Prerequisites: MTED 601 [Min Grade: C]

MTED 612 Virtual Field Experience II - Online Mentoring 1.5 Credit

This course utilizes the Math Forum's online learning environment to provide teachers with opportunities to engage with students, diagnose student understandings, and implement appropriate instructional responses. Key to this course is continued virtual interactions and an opportunity to reflect on these4 interactions. This is the second of a 2-course sequence.

College/Department: School of Education
Repeat Status: Not repeatable for credit
Restrictions: Can enroll if major is MLAT.
Prerequisites: MTED 611 [Min Grade: C]

MTED 621 Collaborative Instructional Design & Analysis I 3.0 Credits

This course focuses on teachers identifying critical areas from their colleagues' classrooms that are in need of improvement and designing and implementing a substantive, outcome-driven response. The course will involve intensive analysis of curricular goals, intended student outcomes, lesson planning and classroom-based ?action research?.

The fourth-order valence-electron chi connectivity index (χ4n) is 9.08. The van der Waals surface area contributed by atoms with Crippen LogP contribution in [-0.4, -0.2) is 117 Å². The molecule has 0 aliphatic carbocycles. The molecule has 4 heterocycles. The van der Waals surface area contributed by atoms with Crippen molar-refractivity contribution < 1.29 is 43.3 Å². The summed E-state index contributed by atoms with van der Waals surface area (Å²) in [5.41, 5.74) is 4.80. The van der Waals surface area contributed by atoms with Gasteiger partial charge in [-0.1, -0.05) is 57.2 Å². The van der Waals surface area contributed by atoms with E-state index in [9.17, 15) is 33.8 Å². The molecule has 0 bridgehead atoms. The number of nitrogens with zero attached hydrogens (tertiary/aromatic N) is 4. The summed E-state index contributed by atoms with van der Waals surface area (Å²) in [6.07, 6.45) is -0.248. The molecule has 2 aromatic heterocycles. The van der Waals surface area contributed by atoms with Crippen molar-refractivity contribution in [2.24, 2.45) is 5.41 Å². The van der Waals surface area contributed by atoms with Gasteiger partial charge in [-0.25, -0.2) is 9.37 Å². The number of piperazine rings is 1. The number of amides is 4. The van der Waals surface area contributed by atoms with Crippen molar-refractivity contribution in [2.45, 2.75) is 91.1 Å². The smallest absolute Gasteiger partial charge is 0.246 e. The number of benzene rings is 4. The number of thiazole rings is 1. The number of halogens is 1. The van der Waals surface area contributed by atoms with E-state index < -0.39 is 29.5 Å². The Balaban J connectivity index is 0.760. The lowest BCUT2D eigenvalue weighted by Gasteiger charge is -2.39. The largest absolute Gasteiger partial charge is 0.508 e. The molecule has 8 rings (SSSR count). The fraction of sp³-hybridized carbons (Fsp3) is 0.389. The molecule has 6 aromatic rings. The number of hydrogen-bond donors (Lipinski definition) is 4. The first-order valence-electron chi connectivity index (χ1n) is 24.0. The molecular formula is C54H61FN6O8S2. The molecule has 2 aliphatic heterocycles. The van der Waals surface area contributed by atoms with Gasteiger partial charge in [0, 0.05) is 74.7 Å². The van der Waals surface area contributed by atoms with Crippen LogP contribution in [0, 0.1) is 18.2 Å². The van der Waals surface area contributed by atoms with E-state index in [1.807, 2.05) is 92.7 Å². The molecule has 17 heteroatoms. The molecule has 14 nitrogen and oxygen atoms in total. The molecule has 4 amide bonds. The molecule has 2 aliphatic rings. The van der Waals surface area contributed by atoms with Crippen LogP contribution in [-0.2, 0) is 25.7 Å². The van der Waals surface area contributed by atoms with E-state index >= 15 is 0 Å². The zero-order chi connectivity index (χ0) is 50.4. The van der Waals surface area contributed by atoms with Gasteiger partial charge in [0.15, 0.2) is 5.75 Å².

College/Department: School of Education
Repeat Status: Not repeatable for credit
Restrictions: Can enroll if major is MLAT.
Prerequisites: MTED 601 [Min Grade: C]

MTED 622 Collaborative Instructional Design & Analysis II 3.0 Credits

This course is the second of two courses designed to help teachers identify critical areas from their colleagues' classrooms that are in need of improvement and designing and implementing an appropriate response. The course will involve similar tasks and assignments as MDED 621 but will differ in curricular focus.

College/Department: School of Education
Repeat Status: Not repeatable for credit
Restrictions: Can enroll if major is MLAT.
Prerequisites: MTED 621 [Min Grade: C]

MTED 642 Mathematics Coaching and Leadership 3.0 Credits

This course explores the attributes of effective mathematics coaching. The goal is to develop candidates’ understanding and expertise of the structure, skills, core concepts, facts, methods of inquiry and application of technology required to build and sustain a successful mathematics coaching practice within their chosen specialization (preK-12, pre-K-8 or 6-12).

College/Department: School of Education
Repeat Status: Not repeatable for credit